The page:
It‘s not news that many people around the U.S. have been laid off and many more are concerned about job security. I was talking to my friend Scott Ingram about this situation the other day and Scott mentioned a great piece of advice that he gives to folks who have lost jobs: when you aren’t actively job searching use the time you used to spend working to volunteer for a cause that is meaningful to you. Keeping busy while meeting new people is a great way to keep your spirits up while also networking and showcasing some of your skills in a non-aggressive way.
I know someone who was fired from a job about 6 or 7 years ago. I don’t really know the circumstances of the job loss but I know it was emotional for this person whom I will refer to as “Z”. Z was/is single and had saved a lot of money so he was able to live for about 2 years off savings and by selling stock. He said he was looking for a job and I even redid his resume in such a way that it wasn’t obvious that he was unemployed. For some reason he was never able to find a job; I don’t know if he was even searching for a job but he says he was. He claimed to have even submitted applications at places like Loews and Home Depot but he still had no luck finding a job.
Over the past few years Z has become increasingly isolated, has given up things he used to enjoy (like going to movies), has gained a lot of weight, is probably an alcoholic, and has become bitter, angry, and is, frankly, no fun to be around. As far as I can tell he is no longer looking for a job and is just living off his father; of course he has no money of his own after being unemployed for so long. Z spends all his time alone with his dog. At age 36 it seems like a ridiculous (and preventable) situation for Z to find himself in.
I am relating this story because I think that what happened to Z could happen to almost anyone who lets him or herself get depressed about a job loss (or any traumatic incident). Z’s depression has happened in increments. When he left his job he was sad but he was excited about taking a little time off from what had been a tiring and demanding job. But he spent too much time alone, was not engaged in his community, did not have a group of friends to turn to for support, did not have any particular hobbies or interests, and he stopped taking care of himself.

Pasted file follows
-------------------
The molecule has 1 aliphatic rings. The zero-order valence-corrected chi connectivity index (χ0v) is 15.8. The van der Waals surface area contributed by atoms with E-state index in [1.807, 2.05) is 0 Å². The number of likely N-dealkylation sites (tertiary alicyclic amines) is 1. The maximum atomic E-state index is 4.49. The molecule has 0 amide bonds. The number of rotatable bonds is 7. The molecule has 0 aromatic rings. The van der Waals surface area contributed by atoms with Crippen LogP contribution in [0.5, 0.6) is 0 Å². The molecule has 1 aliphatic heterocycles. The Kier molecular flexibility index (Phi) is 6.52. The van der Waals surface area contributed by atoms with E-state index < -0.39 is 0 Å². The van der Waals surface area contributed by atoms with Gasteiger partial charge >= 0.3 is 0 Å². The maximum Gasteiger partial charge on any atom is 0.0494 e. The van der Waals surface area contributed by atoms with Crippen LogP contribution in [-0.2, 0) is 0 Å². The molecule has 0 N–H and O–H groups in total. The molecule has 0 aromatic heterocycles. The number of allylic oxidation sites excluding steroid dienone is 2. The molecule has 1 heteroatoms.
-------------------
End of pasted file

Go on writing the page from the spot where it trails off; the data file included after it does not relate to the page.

Eventually, like a snowball rolling down a hill, circumstances and behaviors have culminated in Z becoming an isolated, angry individual who’s technical and social skills have atrophied to the point that he is probably unemployable.
Don’t let this happen to you. Take Scott’s advice and, if you are laid off, get out of the house and volunteer at any nonprofit you can find. Soup kitchens, churches, food banks, meals-on-wheels, animal rescue, or women’s shelters – pick the worthy cause of your choice. Extroverts will find this easier and more fun than many introverts will but whether you are a "people person" or not you have to force yourself to get yourself engaged with other people when you are unemployed. If you don't you could easily slide into a depression which will make it impossible for you to find a job.
Don’t be embarrassed that you lost a job – it happens to everyone at some point. Spend some time each day engaged in a job search and networking but also try to step away from your worries for a little while and offer help to others. You will distract yourself from your situation and you will also find that whatever your troubles there is someone else in the world worse off than you are. You will be able to practice acts of kindness while meeting other people who may wind up becoming friends or who might know of job leads for you.
Resist the temptation to isolate yourself and wallow in self pity. When times are tough you need a support group of some sort to help you keep your sanity. Volunteering is a great way to build a network and support system while helping others.
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